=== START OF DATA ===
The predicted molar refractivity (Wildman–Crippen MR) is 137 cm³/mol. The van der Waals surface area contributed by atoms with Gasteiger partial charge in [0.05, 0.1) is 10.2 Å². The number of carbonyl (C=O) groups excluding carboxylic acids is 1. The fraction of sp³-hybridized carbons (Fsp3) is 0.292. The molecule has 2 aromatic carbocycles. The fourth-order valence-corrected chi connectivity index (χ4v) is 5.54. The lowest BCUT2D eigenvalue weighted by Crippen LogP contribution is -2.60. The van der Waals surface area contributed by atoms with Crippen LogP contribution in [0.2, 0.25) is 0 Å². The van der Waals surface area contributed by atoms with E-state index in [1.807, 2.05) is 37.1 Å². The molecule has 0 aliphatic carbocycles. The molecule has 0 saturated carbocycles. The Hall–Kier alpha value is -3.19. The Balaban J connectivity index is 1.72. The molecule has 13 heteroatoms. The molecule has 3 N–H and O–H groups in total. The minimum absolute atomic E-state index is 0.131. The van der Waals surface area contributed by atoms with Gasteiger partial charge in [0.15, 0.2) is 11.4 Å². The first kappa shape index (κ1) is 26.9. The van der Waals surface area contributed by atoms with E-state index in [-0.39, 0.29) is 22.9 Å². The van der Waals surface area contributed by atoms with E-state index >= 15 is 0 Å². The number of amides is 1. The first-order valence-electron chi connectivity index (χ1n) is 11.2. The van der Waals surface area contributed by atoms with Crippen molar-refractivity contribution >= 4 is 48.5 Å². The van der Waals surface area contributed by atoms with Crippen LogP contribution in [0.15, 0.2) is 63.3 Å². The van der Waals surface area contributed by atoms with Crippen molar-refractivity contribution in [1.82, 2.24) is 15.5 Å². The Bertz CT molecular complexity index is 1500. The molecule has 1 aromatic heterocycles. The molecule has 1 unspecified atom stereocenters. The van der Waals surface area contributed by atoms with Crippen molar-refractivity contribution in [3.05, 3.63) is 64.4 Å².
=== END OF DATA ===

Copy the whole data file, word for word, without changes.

The predicted molar refractivity (Wildman–Crippen MR) is 137 cm³/mol. The van der Waals surface area contributed by atoms with Gasteiger partial charge in [0.05, 0.1) is 10.2 Å². The number of carbonyl (C=O) groups excluding carboxylic acids is 1. The fraction of sp³-hybridized carbons (Fsp3) is 0.292. The molecule has 2 aromatic carbocycles. The fourth-order valence-corrected chi connectivity index (χ4v) is 5.54. The lowest BCUT2D eigenvalue weighted by Crippen LogP contribution is -2.60. The van der Waals surface area contributed by atoms with Crippen LogP contribution in [0.2, 0.25) is 0 Å². The van der Waals surface area contributed by atoms with E-state index in [1.807, 2.05) is 37.1 Å². The molecule has 0 aliphatic carbocycles. The molecule has 0 saturated carbocycles. The Hall–Kier alpha value is -3.19. The Balaban J connectivity index is 1.72. The molecule has 13 heteroatoms. The molecule has 3 N–H and O–H groups in total. The minimum absolute atomic E-state index is 0.131. The van der Waals surface area contributed by atoms with Gasteiger partial charge in [0.15, 0.2) is 11.4 Å². The first kappa shape index (κ1) is 26.9. The van der Waals surface area contributed by atoms with E-state index in [-0.39, 0.29) is 22.9 Å². The van der Waals surface area contributed by atoms with E-state index >= 15 is 0 Å². The number of amides is 1. The first-order valence-electron chi connectivity index (χ1n) is 11.2. The van der Waals surface area contributed by atoms with Crippen molar-refractivity contribution >= 4 is 48.5 Å². The van der Waals surface area contributed by atoms with Crippen LogP contribution in [0.15, 0.2) is 63.3 Å². The van der Waals surface area contributed by atoms with Crippen molar-refractivity contribution in [1.82, 2.24) is 15.5 Å². The Bertz CT molecular complexity index is 1500. The molecule has 1 aromatic heterocycles. The molecule has 1 unspecified atom stereocenters. The van der Waals surface area contributed by atoms with Crippen molar-refractivity contribution in [3.05, 3.63) is 64.4 Å².